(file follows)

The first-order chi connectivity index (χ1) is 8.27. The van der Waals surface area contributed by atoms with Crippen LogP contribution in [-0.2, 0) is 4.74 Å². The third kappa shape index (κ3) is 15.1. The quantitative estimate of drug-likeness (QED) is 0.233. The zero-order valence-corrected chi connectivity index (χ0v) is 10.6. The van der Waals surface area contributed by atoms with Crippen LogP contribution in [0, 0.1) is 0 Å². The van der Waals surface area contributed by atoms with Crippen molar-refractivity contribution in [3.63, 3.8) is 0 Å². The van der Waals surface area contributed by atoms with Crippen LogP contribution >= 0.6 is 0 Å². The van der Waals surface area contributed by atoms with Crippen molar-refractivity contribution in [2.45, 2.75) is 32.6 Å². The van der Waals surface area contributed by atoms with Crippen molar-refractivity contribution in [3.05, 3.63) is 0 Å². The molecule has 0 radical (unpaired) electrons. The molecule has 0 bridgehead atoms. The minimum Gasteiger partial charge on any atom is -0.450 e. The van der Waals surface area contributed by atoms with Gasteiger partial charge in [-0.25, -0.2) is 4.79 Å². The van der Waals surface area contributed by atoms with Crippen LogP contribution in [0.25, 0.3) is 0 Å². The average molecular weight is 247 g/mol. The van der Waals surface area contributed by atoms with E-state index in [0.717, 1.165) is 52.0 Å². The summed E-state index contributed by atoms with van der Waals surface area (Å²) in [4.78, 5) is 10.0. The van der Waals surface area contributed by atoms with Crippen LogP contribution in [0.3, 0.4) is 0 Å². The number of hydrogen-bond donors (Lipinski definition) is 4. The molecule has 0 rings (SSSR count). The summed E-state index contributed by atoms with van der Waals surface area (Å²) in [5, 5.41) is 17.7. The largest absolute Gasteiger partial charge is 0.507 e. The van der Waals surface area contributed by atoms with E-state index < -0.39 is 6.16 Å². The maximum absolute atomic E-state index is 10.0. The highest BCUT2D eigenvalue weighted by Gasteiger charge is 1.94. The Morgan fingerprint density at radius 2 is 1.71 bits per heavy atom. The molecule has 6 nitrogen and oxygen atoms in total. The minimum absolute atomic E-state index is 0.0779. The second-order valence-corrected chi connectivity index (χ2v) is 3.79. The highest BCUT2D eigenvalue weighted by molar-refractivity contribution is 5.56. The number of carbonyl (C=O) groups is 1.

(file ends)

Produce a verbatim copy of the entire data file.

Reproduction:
The first-order chi connectivity index (χ1) is 8.27. The van der Waals surface area contributed by atoms with Crippen LogP contribution in [-0.2, 0) is 4.74 Å². The third kappa shape index (κ3) is 15.1. The quantitative estimate of drug-likeness (QED) is 0.233. The zero-order valence-corrected chi connectivity index (χ0v) is 10.6. The van der Waals surface area contributed by atoms with Crippen LogP contribution in [0, 0.1) is 0 Å². The van der Waals surface area contributed by atoms with Crippen molar-refractivity contribution in [3.63, 3.8) is 0 Å². The van der Waals surface area contributed by atoms with Crippen LogP contribution >= 0.6 is 0 Å². The van der Waals surface area contributed by atoms with Crippen molar-refractivity contribution in [2.45, 2.75) is 32.6 Å². The van der Waals surface area contributed by atoms with Crippen molar-refractivity contribution in [3.05, 3.63) is 0 Å². The molecule has 0 radical (unpaired) electrons. The molecule has 0 bridgehead atoms. The minimum Gasteiger partial charge on any atom is -0.450 e. The van der Waals surface area contributed by atoms with Gasteiger partial charge in [-0.25, -0.2) is 4.79 Å². The van der Waals surface area contributed by atoms with Crippen LogP contribution in [0.25, 0.3) is 0 Å². The average molecular weight is 247 g/mol. The van der Waals surface area contributed by atoms with E-state index in [0.717, 1.165) is 52.0 Å². The summed E-state index contributed by atoms with van der Waals surface area (Å²) in [4.78, 5) is 10.0. The van der Waals surface area contributed by atoms with Crippen LogP contribution in [0.3, 0.4) is 0 Å². The number of hydrogen-bond donors (Lipinski definition) is 4. The molecule has 0 rings (SSSR count). The summed E-state index contributed by atoms with van der Waals surface area (Å²) in [5, 5.41) is 17.7. The largest absolute Gasteiger partial charge is 0.507 e. The van der Waals surface area contributed by atoms with E-state index < -0.39 is 6.16 Å². The maximum absolute atomic E-state index is 10.0. The highest BCUT2D eigenvalue weighted by Gasteiger charge is 1.94. The Morgan fingerprint density at radius 2 is 1.71 bits per heavy atom. The molecule has 6 nitrogen and oxygen atoms in total. The minimum absolute atomic E-state index is 0.0779. The second-order valence-corrected chi connectivity index (χ2v) is 3.79. The highest BCUT2D eigenvalue weighted by molar-refractivity contribution is 5.56. The number of carbonyl (C=O) groups is 1.